Ache can be a real Headache!Neck problems may, in fact, give rise to pain and aches in other parts of the body. Sometimes it is not obvious that the neck is involved at all.
Many people don’t pay a lot of attention to neck pain, which can lead to a much worse problems, just because they think they don’t perceive neck pain as something serious. Neck pain is second only to low back pain as a cause of musculoskeletal pain and disability, and represents the second most common reason to undertake chiropractic treatment. Due to the complicated structure of the spine, neck problems may in fact, give rise to shoulder pain, upper back pain, chest pain, arm pain, jaw and facial pain or, very often headache!
The neck, or cervical spine, consists of the upper seven vertebrae. The skull is firmly anchored to the uppermost cervical vertebra (C1 or the ‘atlas’), and the lowermost cervical vertebra (C7) is continuous with the thoracic spine below. The average human head weighs around 5kg, as much as some bowling balls, and the cervical spine has the job of supporting this weight all day long.Is it any wonder that neck related complaints are a major cause of disability around the world!
What Causes Neck, or Cervical Spine, Problems?
It’s very often a combination of overuse, wear and tear, poor posture and/or trauma (such as whiplash) that contribute to the gradual deterioration of the tissues of the spine. This is especially true of the sedentary nature of many of our jobs, in addition to the increased use of computers both at work and at home. Such stresses can lead to a range of conditions that may respond very favourably to Chiropractic care. Recent Review of Scientific Evidence Confirms Chiropractic Treatment is Safe and Effective A recent review of the scientific evidence reports that, by the highest current standards, spinal manipulation/mobilisation is safe and effective in adults for migraine and cervicogenic headache, cervicogenic dizziness, and acute/subacute neck pain (Ref 1). Another multi-disciplinary research group found spinal manipulation to be one of only a handful of treatment options of benefit for neck pain. The study, which was published in a world-renowned scientific journal, concluded that spinal manipulation is a low risk, cost-effective choice (Ref 2). Chiropractic encourages your body to heal naturally by restoring normal function to the damaged tissues of the neck that are responsible for your symptoms. By getting to the root of your problem we may dramatically improve your painful symptoms and look forward to a future without on-going or deteriorating pain and dysfunction!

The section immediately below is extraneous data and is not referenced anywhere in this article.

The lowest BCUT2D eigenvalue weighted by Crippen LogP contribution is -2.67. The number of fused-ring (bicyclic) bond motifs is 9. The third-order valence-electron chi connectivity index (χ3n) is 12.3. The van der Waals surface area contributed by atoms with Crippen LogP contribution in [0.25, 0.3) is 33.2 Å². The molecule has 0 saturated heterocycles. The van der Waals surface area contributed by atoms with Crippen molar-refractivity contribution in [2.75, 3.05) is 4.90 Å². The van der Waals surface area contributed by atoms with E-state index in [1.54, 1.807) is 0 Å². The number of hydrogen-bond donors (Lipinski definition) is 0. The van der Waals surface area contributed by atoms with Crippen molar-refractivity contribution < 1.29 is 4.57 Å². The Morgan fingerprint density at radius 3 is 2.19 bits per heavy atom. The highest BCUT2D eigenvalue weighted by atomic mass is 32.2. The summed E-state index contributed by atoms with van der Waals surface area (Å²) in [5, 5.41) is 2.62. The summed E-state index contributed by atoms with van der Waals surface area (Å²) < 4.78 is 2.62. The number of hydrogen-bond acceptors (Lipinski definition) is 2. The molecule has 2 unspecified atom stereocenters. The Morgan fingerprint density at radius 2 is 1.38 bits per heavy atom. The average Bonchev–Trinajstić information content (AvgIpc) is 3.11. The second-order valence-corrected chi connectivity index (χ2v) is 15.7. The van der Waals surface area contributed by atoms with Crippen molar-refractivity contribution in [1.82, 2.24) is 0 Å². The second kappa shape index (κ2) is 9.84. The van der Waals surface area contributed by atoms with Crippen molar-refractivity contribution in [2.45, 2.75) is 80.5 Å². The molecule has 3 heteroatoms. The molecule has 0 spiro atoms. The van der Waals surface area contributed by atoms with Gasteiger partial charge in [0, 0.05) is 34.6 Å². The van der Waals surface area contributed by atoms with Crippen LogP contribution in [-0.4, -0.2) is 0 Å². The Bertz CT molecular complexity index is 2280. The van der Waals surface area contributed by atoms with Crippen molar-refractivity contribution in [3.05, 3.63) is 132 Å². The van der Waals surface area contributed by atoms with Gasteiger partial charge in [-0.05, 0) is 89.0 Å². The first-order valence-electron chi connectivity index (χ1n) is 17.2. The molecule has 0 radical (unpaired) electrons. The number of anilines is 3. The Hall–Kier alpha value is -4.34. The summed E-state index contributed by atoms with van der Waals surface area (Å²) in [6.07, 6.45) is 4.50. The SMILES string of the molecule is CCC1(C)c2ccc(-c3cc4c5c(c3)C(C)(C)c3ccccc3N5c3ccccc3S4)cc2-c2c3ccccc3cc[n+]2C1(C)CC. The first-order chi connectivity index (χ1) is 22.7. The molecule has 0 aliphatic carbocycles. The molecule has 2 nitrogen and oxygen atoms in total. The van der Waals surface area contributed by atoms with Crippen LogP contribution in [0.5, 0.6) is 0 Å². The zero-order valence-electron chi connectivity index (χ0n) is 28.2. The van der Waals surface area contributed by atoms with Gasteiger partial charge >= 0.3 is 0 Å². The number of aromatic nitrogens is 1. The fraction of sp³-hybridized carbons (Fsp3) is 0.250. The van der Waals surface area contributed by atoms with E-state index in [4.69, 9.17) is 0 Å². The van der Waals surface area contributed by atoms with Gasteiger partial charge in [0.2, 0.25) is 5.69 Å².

If you are suffering from headaches or you are experiencing neck pain, or aches in your arms or shoulders, you should contact the clinic that is closest to you and book a complementary screening appointment which will enable the chiropractor to establish if you will benefit from chiropractic treatment.
Chiropractic treatment can really save you from further and more complex problems, so it is recommended to schedule it at least once in three months, just as a precaution.